The Western media has highlighted the Svoboda party, one of the largest groups involved in the anti-Yanukovych protests, as the moderate contingent of the movement. This is in spite of the fact that Svoboda is part of the Alliance of European National Movements, whose membership includes the BNP and the Hungarian fascist Jobbik party. US presidential candidate John McCain has publicly met and endorsed Oleh Tyahnybok, a leading Svoboda figure who claims that a “Moscow-Jewish mafia” rule Ukraine. Apparently, the bottom line for both the EU and the US is to exploit any divisions that have the potential of undermining Russian influence in the region, conveniently portraying the rift as pitting a heroic pro-Western populace against a tyrannical pro-Russian government.
In Venezuela, US-backed coups against a democratically-elected government have become a modus operandi that locals ought to expect. The formula involves the privately-owned mass media blindly repeating the smears from Washington that an oppressive communist-government is massacring its own populace.
During the Chavez era, elite-owned private media routinely manipulated video clips to make it appear that government troops were shooting at unarmed civilians. These images were beamed across the world before it later emerged that snipers were firing on government supporters who then tried to shoot back. This type of media selectivity has been in evidence again in recent protests in Caracas, painting them as popular and heterogeneous whilst ignoring the mass pro-government protests coming out in support of the Maduro government.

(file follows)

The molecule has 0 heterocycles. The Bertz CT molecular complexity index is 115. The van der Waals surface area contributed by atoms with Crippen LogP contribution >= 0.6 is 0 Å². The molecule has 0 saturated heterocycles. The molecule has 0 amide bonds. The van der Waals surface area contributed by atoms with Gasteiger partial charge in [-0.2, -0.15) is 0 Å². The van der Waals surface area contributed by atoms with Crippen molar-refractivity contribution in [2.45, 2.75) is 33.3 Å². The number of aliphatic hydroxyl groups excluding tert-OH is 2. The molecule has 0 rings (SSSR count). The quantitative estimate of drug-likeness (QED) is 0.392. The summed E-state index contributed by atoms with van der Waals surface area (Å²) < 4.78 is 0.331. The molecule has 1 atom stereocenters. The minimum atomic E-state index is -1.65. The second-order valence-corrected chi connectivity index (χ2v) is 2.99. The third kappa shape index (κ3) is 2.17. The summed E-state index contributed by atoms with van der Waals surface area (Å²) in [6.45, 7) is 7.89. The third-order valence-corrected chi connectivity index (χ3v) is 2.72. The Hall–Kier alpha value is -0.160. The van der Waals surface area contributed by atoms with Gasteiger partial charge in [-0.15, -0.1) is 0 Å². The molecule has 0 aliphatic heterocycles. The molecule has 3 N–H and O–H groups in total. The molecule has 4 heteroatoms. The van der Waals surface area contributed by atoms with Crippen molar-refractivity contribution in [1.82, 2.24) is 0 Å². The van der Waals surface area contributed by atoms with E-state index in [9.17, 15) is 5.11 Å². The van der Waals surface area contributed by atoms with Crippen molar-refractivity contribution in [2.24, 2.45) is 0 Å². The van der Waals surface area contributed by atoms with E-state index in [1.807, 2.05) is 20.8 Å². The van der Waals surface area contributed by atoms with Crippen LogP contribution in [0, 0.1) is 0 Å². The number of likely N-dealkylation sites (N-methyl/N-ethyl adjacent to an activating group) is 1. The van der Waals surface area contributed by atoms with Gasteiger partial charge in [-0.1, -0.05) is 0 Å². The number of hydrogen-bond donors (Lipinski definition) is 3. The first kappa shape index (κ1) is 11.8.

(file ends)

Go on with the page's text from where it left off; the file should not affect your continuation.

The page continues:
In both Ukraine and Venezuela, dressing civil unrest as a popular revolution or uprising seems to be the pretext of choice for intervention. Needless to say, one should not ignore or deny the real and legitimate popular grievances that many have in such social upheavals. Rather, the aim is to highlight the pivotal role played by external forces that seek to exploit such popular energies.
The tactic of creating a bogey man to justify Western intervention seems to have been refined and reconstituted. Whereas Europe destroyed countries across the globe during their imperial conquests – and subsequently offered to rebuild these same countries in exchange for money and resources – this new era of neo-colonialism no longer warrants the need to send in armies (except for ‘Shock & Awe’ imperatives, as in Iraq). To tap into markets hostile to American and European economic expansionism requires something more than the old narratives of ‘democratisation’ and ‘humanitarianism’. As the mainstream narrative has it, the West is now concerned with ‘revolution’ and appears to have finally sided with the oppressed. Again, this is not to denigrate revolutions and legitimate popular concerns, which are often real and pressing. Rather, one must condemn the West’s attempt to deploy the romantic appeal of revolutions – which can unite people from across the political spectrum – as merely a new conduit for pursuing a rather old agenda.